World Anthropology Day

“…instil the sense of curiosity to learn and respect the idea of beauty in diversity”

[ Chibom Jilen, Dr Radhe Amung ]

The World Anthropology Day is observed every year on every third Thursday of the February month. For this year, 18th February of 2021 is marked to celebrate the discipline and to share the knowledge that anthropology teaches us all with the rest of the world.

World Anthropology Day was started by American Anthropological Association (AAA) in 2015 as National Anthropology Day. Later on, in the following year it was changed as World Anthropology Day as it was felt that anthropology is crucial to the whole world and not just to Americans.

Anthropology can be understood in simple language as the scientific study of humanity, concerned with human in terms of behaviour and biology, and human societies in the past and present with the outlook to explore future.  It helps us to understand our human origins, our distinctiveness as a species, and our great diversity being human. It provides a better understanding of our world, why humans act the way we do, and how it affects our physical, cultural, and social environments.

Now in the context of Arunachal Pradesh, did anyone of you ever wonder why the traditional food habits of Tawang contains lots of milk products like butter and cheese, whereas most of the Tani tribes have bamboo shoots as part of their important food ingredient? Why the people of high altitude have houses made of stones, and again why sub-tropical areas have wood and bamboo houses?

Most people would generally answer saying, “it is a part of their Culture”. Then what is culture? To an Anthropologist, the notion of culture and understanding of cultural practices has always been fascinating because of the power it entails in terms of understanding human beings. Culture is the pattern of learned and shared behaviour over a period of time by a particular group of people that help them to adapt and transform the world they live in.

Julian Steward in his work “The Theory of Cultural Change ” (1995), explained that environment where people live in can influence the evolution of culture. This idea of Steward is applied in the case of dwellers of high altitude area with less vegetation that learnt to use whatever resources available to them in the course of evolution process according to their immediate environment

The evolution process of culture of any tribe and community is determined by an immediate environment and needs. Cultural tradition develop as a response to specific human needs as opined by Bronislaw Malinowski, an anthropologist known as father of modern Anthropology; the one who carried out one of the longest field work, for almost three years among Trobriand Islanders of Papua New Guinea.  From the perspective of Malinowski, cultural evolution is a complex process, as complex as human organism. The discourse on human culture and its practices has been recurrent phenomena and this has become more evident in today’s era of technological booming and high mobility of people.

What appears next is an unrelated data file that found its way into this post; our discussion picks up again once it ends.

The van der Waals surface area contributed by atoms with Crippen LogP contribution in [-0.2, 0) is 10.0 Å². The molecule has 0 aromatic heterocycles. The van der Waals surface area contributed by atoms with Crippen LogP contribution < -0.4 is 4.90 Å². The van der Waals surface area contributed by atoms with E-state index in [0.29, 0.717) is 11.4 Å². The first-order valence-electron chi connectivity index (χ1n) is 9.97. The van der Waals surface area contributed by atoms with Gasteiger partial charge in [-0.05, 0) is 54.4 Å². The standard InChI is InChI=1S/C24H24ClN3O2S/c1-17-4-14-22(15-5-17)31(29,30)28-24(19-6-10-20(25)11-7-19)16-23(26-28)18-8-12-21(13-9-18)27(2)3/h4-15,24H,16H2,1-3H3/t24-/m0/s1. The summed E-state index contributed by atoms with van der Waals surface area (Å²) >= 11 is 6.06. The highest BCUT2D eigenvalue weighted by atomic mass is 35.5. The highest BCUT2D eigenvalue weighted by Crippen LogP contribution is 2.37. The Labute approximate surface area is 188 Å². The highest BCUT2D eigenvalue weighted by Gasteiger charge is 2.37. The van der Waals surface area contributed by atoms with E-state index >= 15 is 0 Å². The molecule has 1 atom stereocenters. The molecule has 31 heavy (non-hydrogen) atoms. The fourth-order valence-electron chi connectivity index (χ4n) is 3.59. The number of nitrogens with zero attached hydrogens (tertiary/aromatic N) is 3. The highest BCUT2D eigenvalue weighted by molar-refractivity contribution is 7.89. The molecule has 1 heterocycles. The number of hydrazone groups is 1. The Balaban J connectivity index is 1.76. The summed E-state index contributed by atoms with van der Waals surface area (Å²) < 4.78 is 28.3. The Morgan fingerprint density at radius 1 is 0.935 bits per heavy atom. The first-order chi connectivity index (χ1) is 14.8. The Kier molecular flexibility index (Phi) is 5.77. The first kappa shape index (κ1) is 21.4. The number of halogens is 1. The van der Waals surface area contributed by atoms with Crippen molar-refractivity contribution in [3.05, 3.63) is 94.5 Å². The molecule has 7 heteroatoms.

Today, People meet more, interact more and then again, People judge each other more from the perspective of their own ‘Cultural Lens’. Time and again, anthropologist has been challenged to address such issues. Anthropologists debunk the idea “to evaluate other’s culture on the basis of own cultural morals”.

The cultural ideal of a particular culture does not necessarily have to apply with every culture.

For instance, eating with bare hands in some countries of Southeast Asia like India, Sri Lanka etc might be deemed strange or inappropriate for westerners but from the Indian point of view, it is an appropriate norm. Such instances reassert and make us realize that we must understand a culture on its own terms and not to make any judgment of other’s culture by using the standards of one’s own culture.

This idea was introduced by an eminent Anthropologist Franz Boas, which was later termed as ‘Cultural Relativism’ by social theorist Alian Locke in 1924.

In today’s context, the principle of cultural relativism is so relevant and applicable to make humankind more empathetic and tolerant. That’s where we need anthropology to remind us that we are basically same human species with different sets of learned behaviour.

On this World Anthropology Day, let us build and instil a sense of curiosity to learn and respect the idea of beauty in diversity.

To end with, we quote Ruth Benedict, who says: “The Purpose of anthropology is to make the world safe for human differences”.

(Jilen is a PhD Scholar, while Dr Amung is Assistant Professor, Dept of Anthropology, Rajiv Gandhi University)